There are several competing notions of a "sparse graph". For instance, a surface-embeddable graph could be considered sparse. Or a graph with bounded edge density. Or a graph with high girth. A graph with large expansion. A graph with bounded treewidth. (Even within the subfield of random graphs, it is slightly ambiguous as to what could be called sparse.) Et cetera.
What notion of "sparse graph" has had the most impact on the design of efficient graph algorithms, and why? Similarly, what notion of "dense graph" ... ? (NB: Karpinski has worked a great deal on approximation results for one standard model of dense graphs.)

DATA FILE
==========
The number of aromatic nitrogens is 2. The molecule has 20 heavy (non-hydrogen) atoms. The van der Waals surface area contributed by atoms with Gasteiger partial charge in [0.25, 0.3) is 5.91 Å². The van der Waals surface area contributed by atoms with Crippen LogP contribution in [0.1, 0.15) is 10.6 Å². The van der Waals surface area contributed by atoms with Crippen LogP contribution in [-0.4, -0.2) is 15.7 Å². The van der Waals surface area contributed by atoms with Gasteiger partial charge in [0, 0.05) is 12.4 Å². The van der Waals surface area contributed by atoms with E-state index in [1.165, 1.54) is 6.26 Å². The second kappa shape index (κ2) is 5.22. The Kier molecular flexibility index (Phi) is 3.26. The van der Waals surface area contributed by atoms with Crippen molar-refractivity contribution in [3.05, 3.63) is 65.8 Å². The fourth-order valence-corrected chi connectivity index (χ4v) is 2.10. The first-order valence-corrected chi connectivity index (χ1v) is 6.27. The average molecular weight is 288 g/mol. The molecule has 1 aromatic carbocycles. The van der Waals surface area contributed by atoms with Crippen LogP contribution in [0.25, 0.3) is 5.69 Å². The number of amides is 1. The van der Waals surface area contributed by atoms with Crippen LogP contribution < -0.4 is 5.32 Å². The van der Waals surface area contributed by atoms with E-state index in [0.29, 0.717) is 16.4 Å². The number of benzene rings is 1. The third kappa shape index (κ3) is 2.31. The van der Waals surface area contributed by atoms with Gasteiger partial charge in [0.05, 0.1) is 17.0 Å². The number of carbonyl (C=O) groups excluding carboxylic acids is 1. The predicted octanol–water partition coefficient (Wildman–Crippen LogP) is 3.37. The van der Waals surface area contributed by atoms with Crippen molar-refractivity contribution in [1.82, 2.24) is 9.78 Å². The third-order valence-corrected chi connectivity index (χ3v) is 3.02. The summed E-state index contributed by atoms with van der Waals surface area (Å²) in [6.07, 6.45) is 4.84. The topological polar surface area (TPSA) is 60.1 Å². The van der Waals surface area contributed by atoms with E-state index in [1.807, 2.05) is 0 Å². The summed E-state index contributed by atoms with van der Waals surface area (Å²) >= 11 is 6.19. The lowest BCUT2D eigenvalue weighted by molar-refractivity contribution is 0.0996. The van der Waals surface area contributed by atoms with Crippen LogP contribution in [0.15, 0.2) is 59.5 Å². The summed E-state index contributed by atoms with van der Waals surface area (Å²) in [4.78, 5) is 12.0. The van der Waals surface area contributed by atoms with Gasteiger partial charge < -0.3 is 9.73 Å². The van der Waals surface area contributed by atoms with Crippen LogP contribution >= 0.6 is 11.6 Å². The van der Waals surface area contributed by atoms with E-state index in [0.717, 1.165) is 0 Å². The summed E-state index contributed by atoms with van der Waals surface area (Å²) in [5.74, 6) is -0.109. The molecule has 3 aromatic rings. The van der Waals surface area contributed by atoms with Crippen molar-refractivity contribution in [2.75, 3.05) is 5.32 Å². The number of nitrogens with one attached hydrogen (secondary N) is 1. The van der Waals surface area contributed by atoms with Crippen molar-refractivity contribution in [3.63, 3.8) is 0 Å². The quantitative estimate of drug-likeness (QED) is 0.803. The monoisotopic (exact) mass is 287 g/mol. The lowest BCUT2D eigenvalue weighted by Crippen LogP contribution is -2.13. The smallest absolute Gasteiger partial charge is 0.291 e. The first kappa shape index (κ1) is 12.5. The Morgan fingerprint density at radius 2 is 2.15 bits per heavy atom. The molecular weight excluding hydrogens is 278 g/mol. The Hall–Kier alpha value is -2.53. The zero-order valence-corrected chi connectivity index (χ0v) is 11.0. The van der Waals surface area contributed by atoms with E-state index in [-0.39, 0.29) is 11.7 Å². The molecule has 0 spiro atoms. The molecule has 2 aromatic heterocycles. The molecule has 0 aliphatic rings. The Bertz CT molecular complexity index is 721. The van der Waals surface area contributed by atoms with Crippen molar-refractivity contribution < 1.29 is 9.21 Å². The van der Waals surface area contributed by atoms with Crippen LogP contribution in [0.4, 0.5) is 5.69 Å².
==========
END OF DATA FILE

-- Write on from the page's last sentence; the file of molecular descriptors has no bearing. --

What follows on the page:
I have just seen a talk by J. Nesetril on a program of his (together with P. Ossona de Mendez) to capture measures of sparsity in graphs within a unified (asymptotic) framework. My question -- yes, maybe quite subjective and I expect different camps -- is motivated by the desire to catch a multi-faceted perspective on the use of sparsity in algorithms (and plug any gaps in my own understanding of the issue).